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Hello everyone,

I am looking at making a leap into the motorcycle world. I am a twenty-one year old college student living in New York City, NY. I have always been fascinated with vintage, classic motorcycles. I am an automotive technician by trade, but due to the limited work space I had to postpone my interest. Presently, I am debating over a '70's bonny or an 08 model - only a two thousand dollar difference between the specific models I am looking at. My step dad wants me to be safe and deems I purchase a newer, more reliable motorcycle; However, I would rather buy a "rat", something I wouldn't hesitate to rip apart and fix if I had to. I love the freedom and flexibility that comes with owning an older motorcycle from a mechanical standpoint.

Ok.. my main concern is about gear, I don't know what I will actually utilize and what would be a waste of money. I want to avoid making any mistakes and purchase reputable, high quality, necessary gear. I would love to get some feedback from members that have experience with selecting safe, functional gear. As crazy as I am, I was considering riding in my levis jeans and converse shoes. Aesthetically, I hate the look of bulky helmets (lollipop syndrome), matching leather tops and bottoms, and the massive biker boots. For me the helmet is the most important part and I don't mind wasting the most money on that item. I want to get a classic open face, something appropriate to classic European style.
I am planning on doing a lot of highway riding so I wanted some input on the helmet choice. More specifically, I was looking at something equivalent to the Arai Classic/m, Momo fighter, ect. Aside from the helmet I wanted to know what other brands you guys can recommend for other essential gear, gloves, jacket options (something of a tighter, slimmer fit), shoes, etc.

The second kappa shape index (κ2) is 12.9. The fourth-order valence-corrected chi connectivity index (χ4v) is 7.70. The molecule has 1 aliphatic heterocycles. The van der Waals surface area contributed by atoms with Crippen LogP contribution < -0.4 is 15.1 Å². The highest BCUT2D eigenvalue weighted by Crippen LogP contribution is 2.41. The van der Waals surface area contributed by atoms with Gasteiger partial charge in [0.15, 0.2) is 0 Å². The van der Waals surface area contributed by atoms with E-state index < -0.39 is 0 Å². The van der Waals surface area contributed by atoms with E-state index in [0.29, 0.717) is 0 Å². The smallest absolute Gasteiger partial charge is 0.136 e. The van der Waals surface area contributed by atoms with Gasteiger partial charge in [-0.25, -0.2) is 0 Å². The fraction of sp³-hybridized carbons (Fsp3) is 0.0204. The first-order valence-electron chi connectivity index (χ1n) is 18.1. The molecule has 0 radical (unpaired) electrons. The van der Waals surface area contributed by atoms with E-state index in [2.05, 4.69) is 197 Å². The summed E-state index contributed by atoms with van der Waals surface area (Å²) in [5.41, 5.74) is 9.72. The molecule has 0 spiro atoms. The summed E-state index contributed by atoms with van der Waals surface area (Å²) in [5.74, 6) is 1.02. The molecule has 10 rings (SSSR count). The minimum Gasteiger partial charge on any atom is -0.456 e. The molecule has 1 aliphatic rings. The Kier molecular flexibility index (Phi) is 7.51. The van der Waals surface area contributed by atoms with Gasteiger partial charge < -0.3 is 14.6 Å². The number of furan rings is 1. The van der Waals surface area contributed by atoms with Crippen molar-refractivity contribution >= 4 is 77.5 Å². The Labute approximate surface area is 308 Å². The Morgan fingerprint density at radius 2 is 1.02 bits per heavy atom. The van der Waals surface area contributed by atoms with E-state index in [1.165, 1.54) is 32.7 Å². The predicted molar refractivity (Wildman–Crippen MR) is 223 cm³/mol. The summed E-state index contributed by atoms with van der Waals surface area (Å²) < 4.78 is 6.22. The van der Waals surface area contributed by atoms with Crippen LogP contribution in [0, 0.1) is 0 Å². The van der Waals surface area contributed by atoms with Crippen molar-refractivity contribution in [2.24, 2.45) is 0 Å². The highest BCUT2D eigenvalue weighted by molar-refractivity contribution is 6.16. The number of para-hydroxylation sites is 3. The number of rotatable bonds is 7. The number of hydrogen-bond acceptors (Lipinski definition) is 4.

Thank you very much for all future help, all input is much appreciated.
 

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IMHO i'd feel safer is sneakers jeans a vintage leather and a full face (thats actually how i ride, except i wear boots) helmet, then a padded racing suit boots and an open face. I've read often that most crashes are taken on the chin. With an open face, thats not helping you much. I agree, on a classic bike, it would look much bertter with a three quarter, or even better no helmet, but its too much of a risk for me....
 

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There is a lot of good technical gear out there, with all sorts of materials, but I like leather for my jacket - good protection, good insulation, although it can get pretty warm in the heat. I have a mesh jacket with protective panels for when it gets hot - the other advantage of this jacket is that it is orange, which helps with people seeing me (another good consideration when getting your gear). I like jeans for my riding pants, and there are some good moto specific ones (such as Draggin Jeans - haven't tried these, but some really like the added protection). While boots are heavy and large, I recommend them - they give you great support when out on the road for a long time, and ankle protection is always a good thing.
 

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Unless you buy a meticulously restored, and upgraded '70's bonnie you will most likely spend more time wrenching than riding.

The new Triumphs are very reliable machines. The brakes are much better than any 30 year old motorcycle brakes. The safety margin of good brakes is invaluable on busy highways.

Also the new bikes have balance shafts in the engines, so the comfort while on the highway is much better.

I also will not ride without a full face helmet, good armored gear (leather riding jacket and riding jeans, OK) and riding boots.